After walking around there for several hours early in the morning (it’s cooler until around noon, it seems), I was going to go to the cathedral, but I couldn’t figure out where tourists could go in. Basically, it has multiple entrances, and it would be really disrespectful to just wander in with the people there for prayer when I’m so clearly not. I was also being hounded on the steps of the cathedral by women pressing little sprigs of plant into my hand, and then spouting off a fortune and a blessing involving “Santa Ana,” and then asking for money. The first one, I gave her a euro and she asked for five euro (that’s like...almost $7CAD). I have trouble with this kind of thing because I feel sort of bad, but at the same time...5euro?? I mean, seriously.
Anyway, I gave up and went back to the hostal and my little siesta ended up with me waking up at around 8pm. Oops. I went for dinner then. Thankfully, that’s still early for dinner here, so it wasn’t a problem that I slept so late. I ate at a place called Levies Cafe, and had tapas: empanadillas de espinachi (basically spinach wrapped in a dough and fried), pollo frito (fried pieces of chicken), and paella (traditional Spanish rice, which I had to try once, but it contains pork and bunches of seafood I won’t eat, so I kind of picked at the rice and pretended I wasn’t eating anything I don’t eat. I’m still trying not to think about it). Weirdly enough, in Vienna, at 1516, there was a guy from Seville and he had written down a place I should go for dinner. It was the same place. I didn’t look at the name of the place when I decided to eat there (just the menu), and I didn’t look at the thing in my wallet until I’d eaten. It was kind of strange to end up there anyway.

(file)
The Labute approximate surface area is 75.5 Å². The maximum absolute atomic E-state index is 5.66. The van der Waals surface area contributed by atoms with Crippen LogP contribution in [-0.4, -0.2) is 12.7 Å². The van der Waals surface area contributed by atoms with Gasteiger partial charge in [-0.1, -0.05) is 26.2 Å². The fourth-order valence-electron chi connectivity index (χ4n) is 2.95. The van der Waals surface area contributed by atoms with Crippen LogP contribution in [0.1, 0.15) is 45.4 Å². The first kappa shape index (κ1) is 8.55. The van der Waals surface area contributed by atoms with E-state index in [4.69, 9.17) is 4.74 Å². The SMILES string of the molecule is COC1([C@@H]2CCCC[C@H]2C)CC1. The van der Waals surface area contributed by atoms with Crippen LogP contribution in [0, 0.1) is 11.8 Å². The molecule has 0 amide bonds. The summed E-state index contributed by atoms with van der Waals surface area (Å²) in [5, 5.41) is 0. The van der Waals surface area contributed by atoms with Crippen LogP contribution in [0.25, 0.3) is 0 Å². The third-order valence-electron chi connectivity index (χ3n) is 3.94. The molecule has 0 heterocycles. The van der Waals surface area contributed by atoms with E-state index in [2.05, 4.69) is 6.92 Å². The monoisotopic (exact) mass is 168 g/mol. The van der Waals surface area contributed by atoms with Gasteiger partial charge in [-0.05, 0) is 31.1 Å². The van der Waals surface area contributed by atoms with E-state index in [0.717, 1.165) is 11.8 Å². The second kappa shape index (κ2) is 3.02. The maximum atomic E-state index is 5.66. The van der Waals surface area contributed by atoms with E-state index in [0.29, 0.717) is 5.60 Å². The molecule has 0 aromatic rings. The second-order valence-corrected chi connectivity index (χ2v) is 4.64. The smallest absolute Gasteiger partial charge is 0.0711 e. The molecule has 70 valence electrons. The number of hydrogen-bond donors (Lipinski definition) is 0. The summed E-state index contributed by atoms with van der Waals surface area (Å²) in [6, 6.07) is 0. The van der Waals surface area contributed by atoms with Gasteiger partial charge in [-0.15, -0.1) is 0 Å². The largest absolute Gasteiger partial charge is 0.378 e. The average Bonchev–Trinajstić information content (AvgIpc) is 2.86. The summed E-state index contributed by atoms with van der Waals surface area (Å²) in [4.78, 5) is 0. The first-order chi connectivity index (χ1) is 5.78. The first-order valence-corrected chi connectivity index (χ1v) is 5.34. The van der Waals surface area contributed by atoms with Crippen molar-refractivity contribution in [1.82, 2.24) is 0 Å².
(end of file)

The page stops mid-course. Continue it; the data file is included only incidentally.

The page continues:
On the way home, I ate helado de avellana (hazelnut gelato). Seriously, since I’ve been in Europe, hardly a day has gone by without either lemon or hazelnut gelato (and sometimes both, though not together. That would be weird. So yes, I ate gelato twice in a day at least once).
Today, I got up early again and walked to the Museo de Bellas Artes (Fine Arts). It didn’t take too long, and seemed pretty lacklustre after the Prado and Thyssen-Bornemisza and Reina Sofia, so I was finished there around 11, and the cathedral doesn’t open until 2:30 on Sundays (to tourists, that is). So I wandered and wrote and wandered some more, generally feeling sorry for myself and stupid and annoyed (I know. I’m such fun, huh?).
At 2:30, I went to the cathedral and the line up to get it was masssssssive (emphasis on the mass. get it?) and in full sun. So I waited a bit and by about 3, it was considerably shorter.